2096 1979-10-01 2.69 Little piece next to Lake Ballinger E of 74th at 236th
2365 1983-05-22 4.29 Triangular piece Ed Wy/hwy99/240th
2709 1989-07-02 9.47 Where Toyota is now, W side of 99 S of 212th
2997 1994-12-16 104.96 Triangular piece (S) 240th SW; (E) Hwy 99; (N) Maple Lane jogging down to 234th; (W) 88th Ave W jogs south to 236th, jogs south to 92nd, west to 93rd, south to county line.
3163 1997-12-01 7.08 W of 99 between 234th and 232nd, extended 2 lots west

Today the Highway 99 corridor in Edmonds is home to a host of vibrant businesses, a colorful international district, and a hospital complex offering world-class heath care. Recently the area has become the subject of a major improvement effort aimed at improving traffic safety and walkability, providing multifamily housing and attracting more businesses.

— By Larry Vogel

Editor’s note: Betty Lou Gaeng has authored a number of articles on local history. Her current project is a detailed history of crime and the roadhouses, which she plans to release later this year.

 

 

6 Replies to “Transforming Highway 99: Roadway has roots as major highway — and a hotbed of vice”

  1. Fascinating – thanks! I was at Lakeside when they were building the freeway and remember when they accidentally cut off our water in the spring of ’62. We had one teacher, Mr Bleakney, who used to tell us about riding a horse out to the campus in 1929 to watch construction – there were bears on campus then!

    Some history of University Village (on Olympic View Drive) would be interesting; I know of at least two original houses, and remember hearing from Vern Parrington about coming out to Edmonds on the steamer in the 20’s, to get to the summer homes here.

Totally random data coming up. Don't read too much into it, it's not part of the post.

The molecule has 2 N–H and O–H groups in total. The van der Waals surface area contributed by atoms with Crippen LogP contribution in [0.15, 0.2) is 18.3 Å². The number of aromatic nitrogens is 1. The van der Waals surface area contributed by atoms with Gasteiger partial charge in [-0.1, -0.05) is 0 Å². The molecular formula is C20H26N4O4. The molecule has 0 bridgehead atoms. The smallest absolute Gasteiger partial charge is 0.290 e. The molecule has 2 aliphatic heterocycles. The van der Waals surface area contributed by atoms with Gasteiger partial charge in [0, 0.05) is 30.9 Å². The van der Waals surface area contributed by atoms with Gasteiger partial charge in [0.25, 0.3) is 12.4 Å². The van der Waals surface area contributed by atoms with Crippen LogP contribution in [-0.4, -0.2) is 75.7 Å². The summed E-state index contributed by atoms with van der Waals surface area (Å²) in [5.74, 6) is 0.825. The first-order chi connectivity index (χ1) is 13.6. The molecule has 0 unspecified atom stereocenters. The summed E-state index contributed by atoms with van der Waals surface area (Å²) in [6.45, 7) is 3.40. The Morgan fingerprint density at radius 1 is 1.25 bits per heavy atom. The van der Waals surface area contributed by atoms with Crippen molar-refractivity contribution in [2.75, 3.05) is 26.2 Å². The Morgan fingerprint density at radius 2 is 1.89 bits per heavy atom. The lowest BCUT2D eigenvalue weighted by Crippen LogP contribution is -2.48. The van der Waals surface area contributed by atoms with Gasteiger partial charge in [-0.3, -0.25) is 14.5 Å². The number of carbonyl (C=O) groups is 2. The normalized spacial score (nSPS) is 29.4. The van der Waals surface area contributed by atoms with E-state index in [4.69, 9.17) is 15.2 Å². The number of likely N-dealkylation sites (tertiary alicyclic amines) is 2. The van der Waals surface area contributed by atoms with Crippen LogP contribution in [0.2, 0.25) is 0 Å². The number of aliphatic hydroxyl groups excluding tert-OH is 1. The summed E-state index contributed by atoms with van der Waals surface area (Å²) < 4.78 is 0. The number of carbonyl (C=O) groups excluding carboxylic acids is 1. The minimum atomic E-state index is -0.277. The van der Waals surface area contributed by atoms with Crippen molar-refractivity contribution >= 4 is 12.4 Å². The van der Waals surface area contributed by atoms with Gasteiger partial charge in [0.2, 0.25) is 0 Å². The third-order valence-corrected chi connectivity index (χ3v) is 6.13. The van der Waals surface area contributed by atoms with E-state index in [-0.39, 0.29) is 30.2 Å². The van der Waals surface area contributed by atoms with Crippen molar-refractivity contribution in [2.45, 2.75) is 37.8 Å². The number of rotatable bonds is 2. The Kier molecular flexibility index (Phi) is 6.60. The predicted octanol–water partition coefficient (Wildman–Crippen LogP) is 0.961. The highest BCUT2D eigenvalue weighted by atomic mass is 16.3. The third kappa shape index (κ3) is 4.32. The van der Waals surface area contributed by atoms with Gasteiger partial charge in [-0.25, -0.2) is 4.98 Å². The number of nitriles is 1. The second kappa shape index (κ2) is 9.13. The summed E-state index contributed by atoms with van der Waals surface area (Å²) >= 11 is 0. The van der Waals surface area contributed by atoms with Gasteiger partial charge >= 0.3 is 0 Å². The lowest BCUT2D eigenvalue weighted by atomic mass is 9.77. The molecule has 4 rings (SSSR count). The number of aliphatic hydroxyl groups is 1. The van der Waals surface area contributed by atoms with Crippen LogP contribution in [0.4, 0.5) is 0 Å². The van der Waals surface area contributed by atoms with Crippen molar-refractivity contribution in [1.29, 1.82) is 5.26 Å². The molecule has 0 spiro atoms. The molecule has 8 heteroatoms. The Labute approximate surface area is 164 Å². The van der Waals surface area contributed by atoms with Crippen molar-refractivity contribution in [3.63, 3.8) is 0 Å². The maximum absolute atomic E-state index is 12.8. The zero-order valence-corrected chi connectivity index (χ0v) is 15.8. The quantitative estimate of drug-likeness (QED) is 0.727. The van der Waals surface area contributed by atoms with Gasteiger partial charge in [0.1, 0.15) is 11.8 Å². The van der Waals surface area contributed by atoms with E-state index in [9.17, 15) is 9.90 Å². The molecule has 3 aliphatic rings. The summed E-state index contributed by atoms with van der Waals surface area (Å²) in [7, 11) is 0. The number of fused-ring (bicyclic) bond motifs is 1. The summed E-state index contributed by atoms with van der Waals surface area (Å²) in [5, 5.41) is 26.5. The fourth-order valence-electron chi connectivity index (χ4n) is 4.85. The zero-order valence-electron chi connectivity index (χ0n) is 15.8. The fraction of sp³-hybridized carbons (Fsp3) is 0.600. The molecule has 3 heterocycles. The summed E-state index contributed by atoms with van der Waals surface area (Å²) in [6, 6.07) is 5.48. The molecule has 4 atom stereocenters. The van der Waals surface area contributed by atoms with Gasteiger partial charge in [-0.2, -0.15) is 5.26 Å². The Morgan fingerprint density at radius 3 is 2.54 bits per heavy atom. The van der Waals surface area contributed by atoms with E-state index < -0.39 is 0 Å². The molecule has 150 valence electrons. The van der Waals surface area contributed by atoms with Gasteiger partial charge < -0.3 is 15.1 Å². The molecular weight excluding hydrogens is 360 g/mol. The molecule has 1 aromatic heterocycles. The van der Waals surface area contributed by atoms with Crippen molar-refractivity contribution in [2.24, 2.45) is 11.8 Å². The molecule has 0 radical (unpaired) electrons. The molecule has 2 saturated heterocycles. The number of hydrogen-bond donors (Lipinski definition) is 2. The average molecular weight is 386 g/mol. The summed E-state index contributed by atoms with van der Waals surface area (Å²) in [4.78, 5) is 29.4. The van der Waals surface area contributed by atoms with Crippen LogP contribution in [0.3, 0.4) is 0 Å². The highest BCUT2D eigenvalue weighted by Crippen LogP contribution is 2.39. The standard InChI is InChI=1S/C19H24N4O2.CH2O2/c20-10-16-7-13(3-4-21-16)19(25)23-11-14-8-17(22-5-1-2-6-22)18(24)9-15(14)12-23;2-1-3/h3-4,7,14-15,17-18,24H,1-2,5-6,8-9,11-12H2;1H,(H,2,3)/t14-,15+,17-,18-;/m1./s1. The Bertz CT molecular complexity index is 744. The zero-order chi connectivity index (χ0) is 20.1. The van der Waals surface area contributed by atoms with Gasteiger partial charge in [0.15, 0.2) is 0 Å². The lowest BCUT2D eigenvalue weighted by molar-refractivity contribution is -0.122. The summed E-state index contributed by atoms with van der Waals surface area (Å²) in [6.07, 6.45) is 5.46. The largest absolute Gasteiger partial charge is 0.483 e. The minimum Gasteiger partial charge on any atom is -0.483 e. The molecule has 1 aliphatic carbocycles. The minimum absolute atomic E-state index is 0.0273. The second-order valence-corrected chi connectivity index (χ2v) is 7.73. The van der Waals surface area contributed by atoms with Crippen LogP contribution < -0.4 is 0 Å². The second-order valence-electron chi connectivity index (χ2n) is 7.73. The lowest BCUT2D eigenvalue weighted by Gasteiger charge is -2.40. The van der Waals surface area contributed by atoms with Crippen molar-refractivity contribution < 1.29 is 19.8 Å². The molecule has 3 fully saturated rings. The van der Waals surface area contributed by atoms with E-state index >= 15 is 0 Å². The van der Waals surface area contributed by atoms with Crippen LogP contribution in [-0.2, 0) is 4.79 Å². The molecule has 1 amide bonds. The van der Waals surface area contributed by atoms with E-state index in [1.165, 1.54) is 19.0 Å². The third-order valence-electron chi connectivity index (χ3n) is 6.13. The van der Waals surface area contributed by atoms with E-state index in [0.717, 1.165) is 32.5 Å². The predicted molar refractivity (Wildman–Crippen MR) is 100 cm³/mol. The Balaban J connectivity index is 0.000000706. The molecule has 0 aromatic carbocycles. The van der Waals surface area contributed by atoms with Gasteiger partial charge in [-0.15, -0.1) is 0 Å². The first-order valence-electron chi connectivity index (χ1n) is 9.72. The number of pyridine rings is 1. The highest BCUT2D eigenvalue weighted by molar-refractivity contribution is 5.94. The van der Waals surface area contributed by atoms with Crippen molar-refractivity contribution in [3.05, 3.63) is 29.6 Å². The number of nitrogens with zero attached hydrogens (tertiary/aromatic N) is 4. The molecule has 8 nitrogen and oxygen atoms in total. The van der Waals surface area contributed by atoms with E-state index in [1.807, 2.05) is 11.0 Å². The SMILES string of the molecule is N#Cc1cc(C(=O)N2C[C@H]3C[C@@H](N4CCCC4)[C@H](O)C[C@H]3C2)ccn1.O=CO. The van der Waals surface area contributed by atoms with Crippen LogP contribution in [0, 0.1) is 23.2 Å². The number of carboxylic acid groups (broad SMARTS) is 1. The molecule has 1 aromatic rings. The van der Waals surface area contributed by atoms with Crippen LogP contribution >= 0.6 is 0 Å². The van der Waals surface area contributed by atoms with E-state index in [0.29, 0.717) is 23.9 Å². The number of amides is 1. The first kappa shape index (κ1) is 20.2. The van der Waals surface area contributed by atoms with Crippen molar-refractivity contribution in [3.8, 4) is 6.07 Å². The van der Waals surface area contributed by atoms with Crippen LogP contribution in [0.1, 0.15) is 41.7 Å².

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  2. The Ranch looks kind of fancy, but it was only a façade. The section of the building behind the stucco was built of rough boards. Most of the roadhouses were built that way–often not even painted. I suppose that is why most ended up completely consumed by fire. Once a fire started, there was little chance of containing it. The customers didn’t care about the outside looks anyway–it was the entertainment inside–the music, the dancing, the food and the drinks–and the gambling when they could get past the law. In the early days, most of the visitors were not local–they were from out of town–Seattle and as far away as Portland and Vancouver, B.C.

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  3. Great article, Larry! On a related note, I find and collect historical artifacts from the Seattle area, including vintage menus. Many of these menus will be on display starting today (May 30, 2018), at the Edmonds Historical Museum. The exhibit, “Prohibited Sips and Dash-in Diners,” will feature menus from several iconic restaurants that once dotted Highway 99, including the Twin Teepees, The Igloo and The Ranch Roadhouse mentioned in the article. I hope you and Betty get the chance to visit the museum and check the exhibit out!